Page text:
In 2011, Forsberg’s fans were elated when he decided that he had more good NHL years in him and launched a comeback with the Colorado Avalanche. In the first two road games Peter played in, he was on ice for a total of 17 minutes and 38 seconds, in that time earning 0 points and a minus-4 rating, the first negative rating of his NHL career. Then, hours before what was supposed to be his first home game, an event heavily advertised by Avalanche management, Forsberg announced his retirement. He cited foot problems and an “inability to defend [himself]” as his reasons for halting his comeback attempt.
5. Björn Borg / Tennis / Total Winnings in Comeback: $61,000
Björn Borg is considered one of the greatest tennis players of all time by virtue of his eleven Grand Slam singles titles, five of them being consecutive Wimbledon titles and the other six being French Open championships. It was thus quite a shock when at just 26 years of age, Borg announced his retirement in January of 1983.
In 1991, however, the Swede attempted a comeback. He grew his hair out, as it had been in his heyday, and insisted on using his old wooden racket despite the fact that he had used modern graphite rackets in the exhibitions he had played while retired. While an old-school Borg launching a successful comeback would’ve been an amazing feel-good story, the unfortunate reality was that he failed miserably. Borg lost all twelve matches he played, managing to win only three sets in total.
4. Martina Hingis / Tennis / Total Winnings in Comeback: $18,000
“The Swiss Miss”, Martina Hingis, set a series of “youngest-ever” records when she exploded onto the WTA tour beginning in 1994. By 1996, she became the youngest Grand Slam champion of all time (15 years and 9 months) when she teamed with Helena Suková to win the Wimbledon Women’s Doubles title. The following year, Hingis won the Australian Open singles title, the first of five Grand Slam singles titles she would win in her career that was highlighted by a total of 209 weeks as World #1. Shockingly, in February of 2003, at just 22 years of age, Martina announced her retirement from tennis, her problems with her ankles being too much for Hingis to bear.
However, just three years later, she returned to the game. While Martina didn’t win another Grand Slam singles title, she was able to return to No. 6 in the world. Unfortunately, in 2007, the ITF tribunal suspended Hingis for two years due to the presence of a metabolite of cocaine in her urine samples. That prompted Martina to retire once again.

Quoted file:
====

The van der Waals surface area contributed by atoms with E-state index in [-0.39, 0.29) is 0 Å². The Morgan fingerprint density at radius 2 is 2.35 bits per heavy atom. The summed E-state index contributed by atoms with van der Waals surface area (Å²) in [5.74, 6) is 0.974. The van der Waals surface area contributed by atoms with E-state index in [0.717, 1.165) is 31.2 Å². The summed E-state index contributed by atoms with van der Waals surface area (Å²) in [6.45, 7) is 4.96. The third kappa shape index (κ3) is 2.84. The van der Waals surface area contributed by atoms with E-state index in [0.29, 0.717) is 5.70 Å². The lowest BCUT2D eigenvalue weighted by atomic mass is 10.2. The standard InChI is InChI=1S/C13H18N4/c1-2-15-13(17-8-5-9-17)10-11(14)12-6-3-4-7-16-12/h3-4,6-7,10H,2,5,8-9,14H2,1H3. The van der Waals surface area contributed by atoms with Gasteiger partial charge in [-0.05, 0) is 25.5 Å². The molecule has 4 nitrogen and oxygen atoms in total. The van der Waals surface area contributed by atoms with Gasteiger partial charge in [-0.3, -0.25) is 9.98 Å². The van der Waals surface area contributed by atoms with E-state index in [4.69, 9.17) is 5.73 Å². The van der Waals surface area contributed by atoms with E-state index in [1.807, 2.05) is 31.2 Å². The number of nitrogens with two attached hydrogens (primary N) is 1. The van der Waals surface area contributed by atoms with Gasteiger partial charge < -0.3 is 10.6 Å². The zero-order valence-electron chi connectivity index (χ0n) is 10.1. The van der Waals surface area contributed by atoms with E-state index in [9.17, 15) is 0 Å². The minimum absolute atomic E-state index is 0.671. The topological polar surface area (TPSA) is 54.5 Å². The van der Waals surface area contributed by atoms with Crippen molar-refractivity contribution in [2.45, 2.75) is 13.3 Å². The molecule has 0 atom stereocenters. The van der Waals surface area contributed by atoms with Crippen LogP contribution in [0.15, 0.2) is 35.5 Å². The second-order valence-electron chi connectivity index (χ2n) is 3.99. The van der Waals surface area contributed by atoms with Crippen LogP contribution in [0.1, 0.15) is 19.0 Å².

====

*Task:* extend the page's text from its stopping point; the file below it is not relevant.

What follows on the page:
Then, in 2013, after being inducted into the Tennis Hall of Fame, Hingis announced that she was again coming out of retirement to play doubles with Daniela Hantuchová. That partnership didn’t go well at all as the pair won no more than one match in each of the five tournaments they entered.
3. Ben Johnson / Sprinting / Prize Money not Usually Awarded for Sprinting
During the 1988 Seoul Olympics, Canadian sprinter Ben Johnson won a gold medal in the 100m final, thus effectively improving his own world record to 9.79 seconds. However, the Olympic Doping Control Center found Johnson’s urine samples to contain evidence of steroid use. That resulted in the rescinding of his gold medal and his world record.
When Ben’s suspension had ended, he attempted a comeback but failed to qualify for the 1991 World Championships in Tokyo. The following year, though, he qualified for the Canadian Olympic team, but finished last in his semifinal heat. Nevertheless, it appeared that Johnson was back to his past glory when he won the 50-meter event in France in 1993. However, he was found to have excess testosterone in his body and was banned from racing for life by the IAAF. On appeal, that verdict was overturned, but it would require Ben to run alone against the clock each time he competed. Surprisingly, he did just that in Ontario but later failed a drug test for a banned diuretic that masks the presence of other drugs.
2. Mark Spitz / Swimming / Prize Money not Usually Awarded for Swimming
American swimmer Mark Spitz won an amazing seven gold medals at the 1972 Summer Olympics and set new world records in all of them. With his two golds from the 1968 Games, that brought his tally to nine gold medals. However, at just 22 years of age, Spitz retired from competitive swimming.
Surprisingly, though, in 1992, at the age of 41 and 20 years after his incredible Olympic performance, Mark attempted a comeback by competing for a place on the US Swimming Team at the Barcelona Games. Unfortunately, Spitz ended up two seconds short of the qualifying time.
1. Jim Palmer / Baseball / Total Salary in Comeback: $0
By the time that Jim Palmer retired in 1984, it seemed like he had little more to aspire to in terms of baseball. In his nineteen years with the Baltimore Orioles in the MLB (1965-67, 1969-1984), his 268 career victories were (and still are) an Orioles record. He had also been recognized with three Cy Young Awards (1973, 1975, 1976) and four Gold Gloves (1976-1979). Furthermore, Jim was a six-time All-Star and a three-time World Series champion (1966, 1970, 1983). For his accomplishments, Palmer was elected to the Baseball Hall of Fame in 1990.
Because Jim was already so accomplished and had been out of the game for seven years, the world of baseball was surprised when he attempted a comeback with the Orioles in 1991. Palmer explained that he wanted to make sure that he hadn’t retired too early. It cannot be ignored, however, that at the time of Jim’s comeback, ESPN was trying to cut his broadcasting work pay.
After giving up five hits and two runs in two innings of a spring training game, Jim decided to give up on his comeback attempt. He explained that he had torn his hamstring while warming up for the game and admitted, “I’m not saying I wouldn’t like to continue, but I can’t.”